The Battle of Kings Mountain was a decisive battle between the Patriot and Loyalist militias in the Southern campaign of the American Revolutionary War.
Some 1,100 volunteers from southwest Virginia and present-day northeast Tennessee, known as the "Overmountain Men" (so named because they had settled into the wilderness west of the Appalachian Mountains ridgeline), mustered at the rendezvous at Sycamore Shoals near present day Elizabethton, Tennessee on September 25, 1780.
The Overmountain Men crossed over Roan Mountain the next day, and proceeded in a southerly direction for about thirteen days in anticipation of encountering the British Loyalist force.
The battle opened on October 7, 1780, around 3 p.m. when 900 Patriots (including John Crockett, the father of Davy Crockett), approached the steep base of the Western ridge of Kings Mountain. The rebels formed eight groups of 100 to 200 men. Ferguson, completely unaware that the rebels had caught up to him, was at the top of the ridge with some 1,100 men.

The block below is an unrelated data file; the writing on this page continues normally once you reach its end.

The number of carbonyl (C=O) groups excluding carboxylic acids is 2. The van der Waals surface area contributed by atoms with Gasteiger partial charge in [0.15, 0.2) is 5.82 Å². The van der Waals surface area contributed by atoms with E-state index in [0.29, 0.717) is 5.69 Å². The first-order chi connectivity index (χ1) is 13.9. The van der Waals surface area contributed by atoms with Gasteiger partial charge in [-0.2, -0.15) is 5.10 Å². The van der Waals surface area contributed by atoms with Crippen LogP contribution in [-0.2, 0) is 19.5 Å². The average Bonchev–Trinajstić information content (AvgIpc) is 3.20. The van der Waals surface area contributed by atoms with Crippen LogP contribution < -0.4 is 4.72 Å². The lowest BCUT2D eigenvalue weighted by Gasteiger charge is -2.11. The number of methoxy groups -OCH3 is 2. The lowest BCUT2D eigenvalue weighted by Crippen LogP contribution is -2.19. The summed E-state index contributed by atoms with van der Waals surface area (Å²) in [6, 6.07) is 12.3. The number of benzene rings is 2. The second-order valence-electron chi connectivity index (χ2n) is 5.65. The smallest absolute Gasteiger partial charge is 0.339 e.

Ferguson had not built any fortifications on his position. As the screaming Patriots charged up the hill, they caught the Loyalists by surprise.
After an hour of combat, Loyalist casualties were heavy. In an attempt to rally his faltering men, Ferguson shouted out "Hurrah, brave boys, the day is ours!", gathered a few officers together and attempted to cut through the Patriot ring, but Ferguson was shot dead from his horse. Seeing their leader fall, all of the Loyalists began to surrender.
Coming after a series of disasters and humiliations in the Carolinas—the fall of Charleston and capture of the American army there, the destruction of another American army at the Battle of Camden, the Waxhaws Massacre—the surprising, decisive victory at Kings Mountain was a great boost to Patriot morale.
"This brilliant victory marked the turning point of the American Revolution." -Theodore Roosevelt, The Winning of the West